Daniel Rosenman was remarkably fit and barely 50 last summer when he and his wife Christine Winoto began imagining what he’d do when he retired some day. As a veteran Bay area medical device engineer and consultant, Rosenman had already been donating time to help pediatricians develop new devices for sick children at UC San Francisco, Winoto’s workplace.
“When I’m retired I’ll probably just give up my time to UCSF,” Winoto remembers her husband saying.
Rosenman never had the chance to carry out that plan. On a mountain bike ride in the hills above Lake Tahoe in late August, Rosenman suffered a fatal heart attack. But his impulse to help less experienced medical device inventors is living on, thanks to a new program at UCSF and a band of his admiring colleagues.
Shortly after Rosenman’s death, UCSF leaders started creating the Rosenman Institute, a new medical device incubator within an existing campus-based bioscience program, QB3. Startups at the new incubator will be advised by more than a dozen volunteer industry experts who quickly signed up to help in Rosenman’s honor. The members are now called the Rosenman Fellows.
“They’re all Dan’s friends,” says Winoto, who is spearheading the project as the assistant director of QB3, which is short for the California Institute for Quantitative Biosciences. QB3, an interdisciplinary consortium of three University of California campuses, has developed a network of five incubators since 2006. But until now, QB3 incubators have concentrated mainly on startups developing drugs or diagnostic tests.
The Rosenman Institute will extend QB3’s reach to medical devices. Its official launch will come on June 4, at a UCSF symposium designed to encourage potential medical device developers. But the Rosenman Fellows have already been at work for months, informally assessing ideas bubbling up at the university. The non-profit institute will start small this summer by helping a handful of entrepreneurial UC academics to refine their inventions and plot their business strategies. But the incubator may eventually welcome applications from any innovative group in California, whether inside or outside the University of California system, says QB3 director Regis Kelly.
“We’ve been doing this long enough to know, you have to increase your pipeline,” Kelly says.
Well before Rosenman’s death last summer, Kelly had been thinking about including medical device innovators in QB3’s existing incubator programs. But he wasn’t sure QB3 could help them.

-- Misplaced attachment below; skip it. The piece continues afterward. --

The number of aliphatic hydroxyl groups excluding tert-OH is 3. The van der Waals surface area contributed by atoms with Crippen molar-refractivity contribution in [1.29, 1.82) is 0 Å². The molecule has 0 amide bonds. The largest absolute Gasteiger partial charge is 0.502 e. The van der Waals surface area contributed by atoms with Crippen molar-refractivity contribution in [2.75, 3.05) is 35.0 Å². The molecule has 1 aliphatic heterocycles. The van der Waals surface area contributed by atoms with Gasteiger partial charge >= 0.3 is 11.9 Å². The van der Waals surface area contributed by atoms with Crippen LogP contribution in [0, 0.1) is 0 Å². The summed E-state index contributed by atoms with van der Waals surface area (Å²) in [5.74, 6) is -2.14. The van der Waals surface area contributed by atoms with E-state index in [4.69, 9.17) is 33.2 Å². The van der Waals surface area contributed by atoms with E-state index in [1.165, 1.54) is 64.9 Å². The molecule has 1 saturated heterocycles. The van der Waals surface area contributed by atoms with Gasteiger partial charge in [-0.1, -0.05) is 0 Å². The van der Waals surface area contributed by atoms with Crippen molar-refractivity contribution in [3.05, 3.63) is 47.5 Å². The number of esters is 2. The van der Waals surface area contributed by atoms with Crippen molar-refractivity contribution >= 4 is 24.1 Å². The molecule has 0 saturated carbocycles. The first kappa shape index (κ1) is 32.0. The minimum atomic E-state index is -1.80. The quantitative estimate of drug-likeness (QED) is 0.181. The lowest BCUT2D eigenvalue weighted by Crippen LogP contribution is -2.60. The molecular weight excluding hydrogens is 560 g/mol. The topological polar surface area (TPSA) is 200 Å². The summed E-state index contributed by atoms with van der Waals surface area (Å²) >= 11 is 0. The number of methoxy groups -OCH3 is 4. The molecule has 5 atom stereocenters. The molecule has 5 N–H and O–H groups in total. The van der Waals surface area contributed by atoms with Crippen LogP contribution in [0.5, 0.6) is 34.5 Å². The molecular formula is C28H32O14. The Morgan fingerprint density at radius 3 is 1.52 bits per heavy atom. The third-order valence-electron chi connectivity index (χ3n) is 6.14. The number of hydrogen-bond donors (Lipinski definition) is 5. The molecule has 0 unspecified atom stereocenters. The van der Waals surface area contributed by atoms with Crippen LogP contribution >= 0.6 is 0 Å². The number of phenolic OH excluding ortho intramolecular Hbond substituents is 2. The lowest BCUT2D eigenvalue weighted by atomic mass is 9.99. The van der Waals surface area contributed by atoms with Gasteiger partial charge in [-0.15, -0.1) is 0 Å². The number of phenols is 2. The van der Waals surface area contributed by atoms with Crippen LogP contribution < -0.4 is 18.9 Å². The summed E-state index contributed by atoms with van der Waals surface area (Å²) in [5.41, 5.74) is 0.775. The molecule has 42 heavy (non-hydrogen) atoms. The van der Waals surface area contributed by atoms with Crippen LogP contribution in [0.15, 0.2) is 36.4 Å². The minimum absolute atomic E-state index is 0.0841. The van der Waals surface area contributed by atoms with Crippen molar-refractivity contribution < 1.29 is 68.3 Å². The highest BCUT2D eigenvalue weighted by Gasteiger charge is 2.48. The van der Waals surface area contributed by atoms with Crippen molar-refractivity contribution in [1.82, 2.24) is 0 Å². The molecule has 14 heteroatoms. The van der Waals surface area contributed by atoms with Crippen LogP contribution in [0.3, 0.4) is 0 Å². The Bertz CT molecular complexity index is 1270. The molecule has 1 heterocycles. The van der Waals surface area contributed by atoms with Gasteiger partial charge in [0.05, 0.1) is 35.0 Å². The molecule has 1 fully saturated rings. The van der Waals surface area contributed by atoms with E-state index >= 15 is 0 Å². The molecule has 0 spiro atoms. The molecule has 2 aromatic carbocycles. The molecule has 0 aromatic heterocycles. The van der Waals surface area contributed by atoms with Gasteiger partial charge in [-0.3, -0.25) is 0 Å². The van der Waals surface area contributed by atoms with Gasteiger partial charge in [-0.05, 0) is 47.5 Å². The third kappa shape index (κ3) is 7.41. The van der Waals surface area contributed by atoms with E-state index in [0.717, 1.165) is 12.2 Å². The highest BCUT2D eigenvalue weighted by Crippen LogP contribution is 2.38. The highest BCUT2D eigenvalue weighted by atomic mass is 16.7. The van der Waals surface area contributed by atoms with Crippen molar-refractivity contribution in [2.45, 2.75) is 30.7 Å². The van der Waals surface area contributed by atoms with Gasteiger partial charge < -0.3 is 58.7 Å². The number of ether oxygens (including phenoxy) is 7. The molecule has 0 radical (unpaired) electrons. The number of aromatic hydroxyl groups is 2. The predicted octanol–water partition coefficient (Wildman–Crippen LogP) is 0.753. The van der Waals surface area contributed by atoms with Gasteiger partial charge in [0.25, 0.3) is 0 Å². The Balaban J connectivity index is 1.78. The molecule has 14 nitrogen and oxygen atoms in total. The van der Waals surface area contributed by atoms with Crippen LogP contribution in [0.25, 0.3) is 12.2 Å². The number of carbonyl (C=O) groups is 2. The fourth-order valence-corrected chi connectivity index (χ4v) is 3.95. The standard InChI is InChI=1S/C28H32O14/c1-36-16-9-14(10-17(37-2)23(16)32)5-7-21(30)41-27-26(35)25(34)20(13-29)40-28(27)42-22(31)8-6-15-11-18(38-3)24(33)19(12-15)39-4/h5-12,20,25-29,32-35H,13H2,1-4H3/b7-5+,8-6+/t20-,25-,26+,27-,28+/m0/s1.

“We had no experts,” says Kelly, an expert in cell biology and neurobiology. “I didn’t know enough people in the medical device area.”
Still, Kelly pursued the possibility at the urging of members of UCSF’s Department of Surgery, including the department chair, Dr. Nancy Ascher. Ascher says she saw great ideas for devices or tools germinating in her section. But those ideas rarely moved swiftly to the market, because university physicians have little training in business development, she says. “For those with an idea, it is daunting to think about turning that idea into a product or service that can help a lot of people,” Ascher says.
In mid-August, Kelly asked his QB3 colleague Winoto about the idea of a medical device incubator, because she, as well as Rosenman, had a background in medical device development. Rosenman was a co-founder of cardiovascular device company BioCardia, a consultant and designer at other device companies, and holder of more than 30 US patents.
“Two weeks later, my husband passed away,” Winoto says. She and her son Jonas, 7, had stayed behind at the family’s vacation house near Lake Tahoe while Rosenman powered up the hills on his bike to a vista point overlooking the lake with a cycling companion. The two bikers were heading back down when the heart attack felled Rosenman (pictured above.) An ambulance arrived too late to save him, Winoto says.
At Rosenman’s memorial service, Kelly saw a room packed with biomedical engineers. He had a sudden idea. Perhaps … Next Page »